Date of Award

Spring 5-7-2022

Document Type


Degree Name

Bachelor of Arts



First Advisor

Wendy Singer

Second Advisor

Justin Rivest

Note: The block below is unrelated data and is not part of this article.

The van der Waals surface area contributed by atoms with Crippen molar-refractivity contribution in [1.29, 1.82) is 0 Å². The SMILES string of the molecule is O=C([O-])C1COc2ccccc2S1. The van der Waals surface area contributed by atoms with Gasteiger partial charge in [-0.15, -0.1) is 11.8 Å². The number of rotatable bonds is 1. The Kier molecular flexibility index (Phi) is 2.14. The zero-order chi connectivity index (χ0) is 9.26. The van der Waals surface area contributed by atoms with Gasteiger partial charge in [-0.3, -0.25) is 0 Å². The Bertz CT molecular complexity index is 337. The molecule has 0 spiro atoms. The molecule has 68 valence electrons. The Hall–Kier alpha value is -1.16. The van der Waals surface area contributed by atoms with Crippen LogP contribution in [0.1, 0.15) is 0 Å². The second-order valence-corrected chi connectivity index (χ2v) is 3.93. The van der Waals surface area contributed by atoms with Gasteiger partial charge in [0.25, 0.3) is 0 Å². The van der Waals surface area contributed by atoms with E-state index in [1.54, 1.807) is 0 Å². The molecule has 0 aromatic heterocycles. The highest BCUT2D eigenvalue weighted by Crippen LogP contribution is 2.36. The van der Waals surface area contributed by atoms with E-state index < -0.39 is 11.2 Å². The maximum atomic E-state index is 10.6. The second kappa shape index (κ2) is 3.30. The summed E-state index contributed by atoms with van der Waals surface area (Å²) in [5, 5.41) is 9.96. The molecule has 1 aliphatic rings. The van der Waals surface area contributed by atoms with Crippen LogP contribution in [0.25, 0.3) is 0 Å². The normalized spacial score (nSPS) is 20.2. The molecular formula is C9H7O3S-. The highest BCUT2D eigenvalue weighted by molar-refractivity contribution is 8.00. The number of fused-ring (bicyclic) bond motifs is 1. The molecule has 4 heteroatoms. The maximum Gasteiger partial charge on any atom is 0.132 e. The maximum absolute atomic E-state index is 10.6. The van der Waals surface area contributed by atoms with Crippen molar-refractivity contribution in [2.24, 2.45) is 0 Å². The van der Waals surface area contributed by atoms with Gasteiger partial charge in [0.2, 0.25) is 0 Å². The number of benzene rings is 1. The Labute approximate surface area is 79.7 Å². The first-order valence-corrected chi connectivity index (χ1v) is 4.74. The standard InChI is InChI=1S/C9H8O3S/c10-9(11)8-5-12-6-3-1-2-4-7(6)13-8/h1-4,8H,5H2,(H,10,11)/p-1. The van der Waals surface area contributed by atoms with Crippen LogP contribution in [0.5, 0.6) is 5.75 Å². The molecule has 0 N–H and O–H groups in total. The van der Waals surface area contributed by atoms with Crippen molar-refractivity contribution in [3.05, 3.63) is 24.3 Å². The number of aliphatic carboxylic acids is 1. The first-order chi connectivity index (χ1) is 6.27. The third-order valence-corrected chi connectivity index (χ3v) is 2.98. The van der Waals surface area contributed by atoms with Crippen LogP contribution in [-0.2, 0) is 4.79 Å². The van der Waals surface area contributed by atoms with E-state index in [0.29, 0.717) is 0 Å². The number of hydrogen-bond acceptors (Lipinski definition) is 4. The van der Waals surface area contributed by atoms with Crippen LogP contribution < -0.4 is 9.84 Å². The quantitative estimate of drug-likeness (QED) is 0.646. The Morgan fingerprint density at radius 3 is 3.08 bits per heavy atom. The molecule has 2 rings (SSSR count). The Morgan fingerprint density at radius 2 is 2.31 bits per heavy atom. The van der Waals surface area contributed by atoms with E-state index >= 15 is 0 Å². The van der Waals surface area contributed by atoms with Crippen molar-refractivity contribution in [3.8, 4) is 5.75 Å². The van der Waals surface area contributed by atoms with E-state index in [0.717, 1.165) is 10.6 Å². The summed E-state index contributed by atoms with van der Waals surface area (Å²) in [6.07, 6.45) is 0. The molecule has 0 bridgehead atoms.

In 1763, Jean-Baptiste Gentil began a 12-year service to the Nawab Shuja’ ud-Daula in Awadh. During his service, he also collected and commissioned hundreds of works of art, maps, architectural drawings, and manuscripts. At court, he was a witness and participant in politics as well as an agent of the French empire. He commissioned art from some of the most prominent painters of the day and learned from the subject matter they produced. These collaborations and the ambiguous role he played in the court resulted in a collection of French and Indian-influenced materials. This showed Gentil’s role as an insider and outsider as well as a curious observer. While Gentil’s work was quite revolutionary for the time, one of his contemporaries, a British agent Antoine Polier, engaged in the same process. While both men were motivated to amass personal wealth, these collections reveal Gentil and Polier’s interests in many aspects of Indian art, cultures, histories, and religions. These collections represent a form of knowledge acquisition that involved active participation from Gentil and Polier in conjunction with Indian experts from art, history, and language. Back in Europe, these collections were donated to various institutions, providing the public with a glimpse into Gentil and Polier’s curated visions of India. This thesis presents multiple aspects of the work of Gentil, Polier, and the Indian experts–such as Mihr Chand–who worked with them. The objective is to parse out the multi-cultural influences that can be found in the material culture, revealing what type of information was valued by company men in the eighteenth century and why. In addition, these works provide insight into the relationships between company-men and Indian people before the period of British colonization. Finally, this thesis argues that while these collections were not immediately impactful for French colonizing efforts, they sparked new trends in knowledge acquisition in the colonial space.

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